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Will this transition from in-person classroom instruction to online and remote learning bode well with the students at the k-12 level and those attending college? The Harvard Kennedy School Schorenstein Center on Media, Public Policy and Politics may have an answer. It reported upon research which concluded that “a growing number of studies show a negative impact on student achievement when K-12 students move to online formats compared to their usual in-school experience.” While the benefits of an online education are numerous, one disadvantage for which many can agree is that online instruction is not conducive to hands-on training to better understand material. Hands on involvement in learning then is another strike out.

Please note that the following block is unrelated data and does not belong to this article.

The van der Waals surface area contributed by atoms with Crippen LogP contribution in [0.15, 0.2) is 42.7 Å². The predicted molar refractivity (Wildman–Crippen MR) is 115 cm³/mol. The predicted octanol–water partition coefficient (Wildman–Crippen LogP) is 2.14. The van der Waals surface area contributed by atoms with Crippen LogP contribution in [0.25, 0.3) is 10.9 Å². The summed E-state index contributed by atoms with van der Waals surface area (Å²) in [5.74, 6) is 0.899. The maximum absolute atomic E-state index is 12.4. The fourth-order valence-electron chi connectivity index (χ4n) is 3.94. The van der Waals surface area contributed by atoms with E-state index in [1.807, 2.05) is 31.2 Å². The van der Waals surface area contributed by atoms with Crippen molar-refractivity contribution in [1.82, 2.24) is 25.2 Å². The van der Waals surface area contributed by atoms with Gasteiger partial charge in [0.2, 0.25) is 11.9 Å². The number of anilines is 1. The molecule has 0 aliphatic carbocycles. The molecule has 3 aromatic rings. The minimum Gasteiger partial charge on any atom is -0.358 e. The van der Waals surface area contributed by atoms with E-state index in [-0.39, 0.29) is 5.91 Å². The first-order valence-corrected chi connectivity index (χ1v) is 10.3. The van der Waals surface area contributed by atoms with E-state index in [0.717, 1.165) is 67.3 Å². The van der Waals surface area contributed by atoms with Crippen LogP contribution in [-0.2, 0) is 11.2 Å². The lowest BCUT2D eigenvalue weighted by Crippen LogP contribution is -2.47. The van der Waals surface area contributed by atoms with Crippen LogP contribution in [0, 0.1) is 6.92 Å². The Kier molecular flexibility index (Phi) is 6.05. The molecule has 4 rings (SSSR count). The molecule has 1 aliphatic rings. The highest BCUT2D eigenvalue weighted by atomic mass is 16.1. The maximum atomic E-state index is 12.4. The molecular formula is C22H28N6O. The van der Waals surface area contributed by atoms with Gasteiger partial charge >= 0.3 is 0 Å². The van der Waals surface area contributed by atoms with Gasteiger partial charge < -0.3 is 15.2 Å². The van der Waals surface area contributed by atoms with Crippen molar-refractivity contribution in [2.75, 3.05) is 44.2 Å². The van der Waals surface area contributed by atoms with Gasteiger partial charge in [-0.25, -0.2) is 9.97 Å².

Abundant nuclear and Extended Resources

The final critical factor up for discussion is abundant nuclear and extended resources. It may go without saying that the continuation of the lockdown measures, quarantines, and stay at home orders do not facilitate access to abundant resources; nuclear or extended. Shutdown initiatives have made public libraries, parks, gyms, museums, recreational facilities, community centers, after school and most likely summer school programs inaccessible. In the paper, “The Extended Family and Children’s Educational Success” published in the American Sociological Review, Mads Meier Jaeger found that resources in the extended family compensate for lacking resources in low-SES [socio economic status] families, which in turn promote children’s educational success. As stay at home orders mandate social distancing, congregation with and support from ones’ grandparents’, aunts’, and uncles’ means that we would need to strike the benefits gained from abundant nuclear families from our critical factors list.